David Mowat today welcomed news that the Government has changed its mind on mandatory minimum sentences for juveniles involved in knife crime.
The Government was already planning to introduce mandatory minimum sentences for anyone over the age of 18 using a knife to "threaten or endanger" in the Legal Aid, Sentencing & Punishment of Offenders Bill, being discussed in the Commons next week. However amendments put down by David Mowat and Conservative colleague Nick de Bois MP – and now accepted by the Government – would extend these sentences to those aged 16 or 17. 15 year olds would also be significantly more likely to be sent to prison under the proposals.
The amendments would impose a minimum sentence of 4 months for 16 and 17 year olds of which 2 months would be under a close supervision order. Young Offenders would be taken out of their present environment would work closely with officers in youth custody to resolve issues and to prevent them from carrying knives once their sentence had been completed. In metropolitan areas, up to 40% of knife crimes are committed by people under the age of 18.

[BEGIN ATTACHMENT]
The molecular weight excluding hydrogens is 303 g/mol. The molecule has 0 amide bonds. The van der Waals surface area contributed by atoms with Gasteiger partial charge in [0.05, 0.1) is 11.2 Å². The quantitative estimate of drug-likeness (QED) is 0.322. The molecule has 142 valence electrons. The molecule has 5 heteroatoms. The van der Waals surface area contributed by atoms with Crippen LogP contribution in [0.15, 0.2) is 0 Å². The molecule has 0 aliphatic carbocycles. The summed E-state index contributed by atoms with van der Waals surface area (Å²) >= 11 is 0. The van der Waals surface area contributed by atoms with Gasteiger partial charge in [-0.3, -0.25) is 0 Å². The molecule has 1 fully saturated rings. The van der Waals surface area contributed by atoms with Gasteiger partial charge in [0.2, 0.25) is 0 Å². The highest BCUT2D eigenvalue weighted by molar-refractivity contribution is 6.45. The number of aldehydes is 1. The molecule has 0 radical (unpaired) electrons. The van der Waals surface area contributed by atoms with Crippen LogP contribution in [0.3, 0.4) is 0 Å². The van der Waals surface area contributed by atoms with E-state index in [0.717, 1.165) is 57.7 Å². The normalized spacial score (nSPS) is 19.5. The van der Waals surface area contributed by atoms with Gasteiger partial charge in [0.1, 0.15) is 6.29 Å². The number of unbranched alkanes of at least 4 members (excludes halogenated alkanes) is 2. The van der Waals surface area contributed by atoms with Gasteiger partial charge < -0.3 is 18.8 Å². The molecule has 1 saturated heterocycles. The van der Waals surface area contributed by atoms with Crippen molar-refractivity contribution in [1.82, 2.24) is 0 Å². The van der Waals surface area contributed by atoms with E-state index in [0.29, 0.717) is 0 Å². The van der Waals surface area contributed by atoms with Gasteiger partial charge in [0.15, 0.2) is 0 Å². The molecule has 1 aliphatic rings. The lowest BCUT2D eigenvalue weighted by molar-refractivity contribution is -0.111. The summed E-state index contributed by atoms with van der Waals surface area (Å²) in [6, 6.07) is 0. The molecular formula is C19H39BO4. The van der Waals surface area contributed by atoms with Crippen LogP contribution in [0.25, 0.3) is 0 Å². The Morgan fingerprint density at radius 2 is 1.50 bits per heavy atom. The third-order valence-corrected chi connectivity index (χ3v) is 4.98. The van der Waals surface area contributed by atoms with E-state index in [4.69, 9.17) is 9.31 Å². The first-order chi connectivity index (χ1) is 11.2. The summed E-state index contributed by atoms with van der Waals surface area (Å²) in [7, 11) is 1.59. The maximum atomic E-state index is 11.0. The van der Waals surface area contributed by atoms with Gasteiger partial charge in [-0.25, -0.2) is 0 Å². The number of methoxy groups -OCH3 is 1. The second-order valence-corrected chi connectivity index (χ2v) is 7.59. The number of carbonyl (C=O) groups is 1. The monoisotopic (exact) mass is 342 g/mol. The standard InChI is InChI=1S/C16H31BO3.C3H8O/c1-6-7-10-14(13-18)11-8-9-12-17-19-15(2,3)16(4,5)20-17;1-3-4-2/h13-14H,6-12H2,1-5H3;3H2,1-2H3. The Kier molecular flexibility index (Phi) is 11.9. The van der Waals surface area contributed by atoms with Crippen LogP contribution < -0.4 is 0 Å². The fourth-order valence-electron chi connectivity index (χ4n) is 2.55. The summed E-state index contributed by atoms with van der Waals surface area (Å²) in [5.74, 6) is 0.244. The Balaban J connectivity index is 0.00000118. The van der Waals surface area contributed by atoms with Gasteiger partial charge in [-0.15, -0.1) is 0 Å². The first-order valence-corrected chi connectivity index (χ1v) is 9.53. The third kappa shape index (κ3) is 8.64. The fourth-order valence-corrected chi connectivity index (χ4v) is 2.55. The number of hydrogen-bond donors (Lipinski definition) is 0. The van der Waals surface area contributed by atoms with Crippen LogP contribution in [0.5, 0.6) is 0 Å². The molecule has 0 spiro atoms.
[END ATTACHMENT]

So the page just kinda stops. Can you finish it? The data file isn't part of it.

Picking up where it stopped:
Mr Mowat said:
"I warmly welcome the Government's policy of introducing minimum sentences for adults involved in knife crime, but I felt that the policy didn't go far enough in tackling the root cause of the problem. Statistics suggest that in urban areas, up to 40% of knife crime involves someone who wouldn't have been covered by the Government's original policy, so I welcome the fact that they have sensibly decided to extend the scope of the Bill.
"We need to send out a very strong message that, whatever age you are, it is simply not acceptable to carry a knife in public. By adopting these amendments, the Government is making it very clear to criminals: if you are involved in knife crime, you will go to prison."